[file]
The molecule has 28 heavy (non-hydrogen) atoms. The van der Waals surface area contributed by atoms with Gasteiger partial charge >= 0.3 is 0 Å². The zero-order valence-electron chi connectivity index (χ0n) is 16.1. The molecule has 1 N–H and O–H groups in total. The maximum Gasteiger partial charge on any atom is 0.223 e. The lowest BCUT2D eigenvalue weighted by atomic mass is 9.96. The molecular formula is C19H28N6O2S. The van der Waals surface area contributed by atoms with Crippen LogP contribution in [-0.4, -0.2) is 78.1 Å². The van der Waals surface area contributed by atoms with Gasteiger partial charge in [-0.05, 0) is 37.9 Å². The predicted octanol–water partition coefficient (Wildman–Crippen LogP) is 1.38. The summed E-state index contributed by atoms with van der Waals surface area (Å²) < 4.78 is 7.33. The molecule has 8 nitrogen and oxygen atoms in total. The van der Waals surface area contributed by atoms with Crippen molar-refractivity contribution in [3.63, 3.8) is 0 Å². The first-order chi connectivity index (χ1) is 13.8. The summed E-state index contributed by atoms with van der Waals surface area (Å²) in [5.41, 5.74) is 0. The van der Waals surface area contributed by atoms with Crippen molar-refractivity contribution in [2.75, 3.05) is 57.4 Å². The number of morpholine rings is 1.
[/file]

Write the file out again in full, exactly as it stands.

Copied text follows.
The molecule has 28 heavy (non-hydrogen) atoms. The van der Waals surface area contributed by atoms with Gasteiger partial charge >= 0.3 is 0 Å². The zero-order valence-electron chi connectivity index (χ0n) is 16.1. The molecule has 1 N–H and O–H groups in total. The maximum Gasteiger partial charge on any atom is 0.223 e. The lowest BCUT2D eigenvalue weighted by atomic mass is 9.96. The molecular formula is C19H28N6O2S. The van der Waals surface area contributed by atoms with Crippen LogP contribution in [-0.4, -0.2) is 78.1 Å². The van der Waals surface area contributed by atoms with Gasteiger partial charge in [-0.05, 0) is 37.9 Å². The predicted octanol–water partition coefficient (Wildman–Crippen LogP) is 1.38. The summed E-state index contributed by atoms with van der Waals surface area (Å²) < 4.78 is 7.33. The molecule has 8 nitrogen and oxygen atoms in total. The van der Waals surface area contributed by atoms with Crippen molar-refractivity contribution in [3.63, 3.8) is 0 Å². The first-order chi connectivity index (χ1) is 13.8. The summed E-state index contributed by atoms with van der Waals surface area (Å²) in [5.41, 5.74) is 0. The van der Waals surface area contributed by atoms with Crippen molar-refractivity contribution in [2.75, 3.05) is 57.4 Å². The number of morpholine rings is 1.